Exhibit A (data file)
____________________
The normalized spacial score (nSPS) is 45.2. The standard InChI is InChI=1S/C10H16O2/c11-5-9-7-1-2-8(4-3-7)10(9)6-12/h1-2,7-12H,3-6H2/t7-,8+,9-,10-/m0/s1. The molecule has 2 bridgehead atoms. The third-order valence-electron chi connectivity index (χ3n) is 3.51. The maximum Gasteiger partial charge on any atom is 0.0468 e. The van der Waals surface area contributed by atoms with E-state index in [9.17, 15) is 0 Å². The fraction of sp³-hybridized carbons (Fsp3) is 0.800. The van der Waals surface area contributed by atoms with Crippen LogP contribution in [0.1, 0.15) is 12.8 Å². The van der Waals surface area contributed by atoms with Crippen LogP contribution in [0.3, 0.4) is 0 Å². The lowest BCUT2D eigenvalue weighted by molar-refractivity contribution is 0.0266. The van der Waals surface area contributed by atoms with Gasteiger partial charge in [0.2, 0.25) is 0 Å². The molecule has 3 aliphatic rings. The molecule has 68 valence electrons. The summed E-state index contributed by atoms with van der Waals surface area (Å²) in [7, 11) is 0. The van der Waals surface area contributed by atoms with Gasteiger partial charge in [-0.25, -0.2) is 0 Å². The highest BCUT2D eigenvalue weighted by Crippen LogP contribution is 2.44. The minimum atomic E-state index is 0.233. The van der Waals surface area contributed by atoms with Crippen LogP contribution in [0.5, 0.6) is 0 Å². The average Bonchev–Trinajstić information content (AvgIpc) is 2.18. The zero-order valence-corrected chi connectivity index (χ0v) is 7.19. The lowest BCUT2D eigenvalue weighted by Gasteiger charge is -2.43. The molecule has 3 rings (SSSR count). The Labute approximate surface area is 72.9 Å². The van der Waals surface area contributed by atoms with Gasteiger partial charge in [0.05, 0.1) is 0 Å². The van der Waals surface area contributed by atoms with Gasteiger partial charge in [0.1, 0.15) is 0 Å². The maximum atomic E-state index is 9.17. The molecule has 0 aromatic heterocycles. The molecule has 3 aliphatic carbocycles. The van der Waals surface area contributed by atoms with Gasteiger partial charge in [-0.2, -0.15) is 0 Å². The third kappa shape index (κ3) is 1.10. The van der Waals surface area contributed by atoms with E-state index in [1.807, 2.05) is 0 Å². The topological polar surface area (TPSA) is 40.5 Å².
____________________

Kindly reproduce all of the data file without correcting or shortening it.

The normalized spacial score (nSPS) is 45.2. The standard InChI is InChI=1S/C10H16O2/c11-5-9-7-1-2-8(4-3-7)10(9)6-12/h1-2,7-12H,3-6H2/t7-,8+,9-,10-/m0/s1. The molecule has 2 bridgehead atoms. The third-order valence-electron chi connectivity index (χ3n) is 3.51. The maximum Gasteiger partial charge on any atom is 0.0468 e. The van der Waals surface area contributed by atoms with E-state index in [9.17, 15) is 0 Å². The fraction of sp³-hybridized carbons (Fsp3) is 0.800. The van der Waals surface area contributed by atoms with Crippen LogP contribution in [0.1, 0.15) is 12.8 Å². The van der Waals surface area contributed by atoms with Crippen LogP contribution in [0.3, 0.4) is 0 Å². The lowest BCUT2D eigenvalue weighted by molar-refractivity contribution is 0.0266. The van der Waals surface area contributed by atoms with Gasteiger partial charge in [0.2, 0.25) is 0 Å². The molecule has 3 aliphatic rings. The molecule has 68 valence electrons. The summed E-state index contributed by atoms with van der Waals surface area (Å²) in [7, 11) is 0. The van der Waals surface area contributed by atoms with Gasteiger partial charge in [-0.25, -0.2) is 0 Å². The highest BCUT2D eigenvalue weighted by Crippen LogP contribution is 2.44. The minimum atomic E-state index is 0.233. The van der Waals surface area contributed by atoms with Crippen LogP contribution in [0.5, 0.6) is 0 Å². The average Bonchev–Trinajstić information content (AvgIpc) is 2.18. The zero-order valence-corrected chi connectivity index (χ0v) is 7.19. The lowest BCUT2D eigenvalue weighted by Gasteiger charge is -2.43. The molecule has 3 rings (SSSR count). The Labute approximate surface area is 72.9 Å². The van der Waals surface area contributed by atoms with Gasteiger partial charge in [0.05, 0.1) is 0 Å². The van der Waals surface area contributed by atoms with Gasteiger partial charge in [0.1, 0.15) is 0 Å². The maximum atomic E-state index is 9.17. The molecule has 0 aromatic heterocycles. The molecule has 3 aliphatic carbocycles. The van der Waals surface area contributed by atoms with Gasteiger partial charge in [-0.2, -0.15) is 0 Å². The third kappa shape index (κ3) is 1.10. The van der Waals surface area contributed by atoms with E-state index in [1.807, 2.05) is 0 Å². The topological polar surface area (TPSA) is 40.5 Å².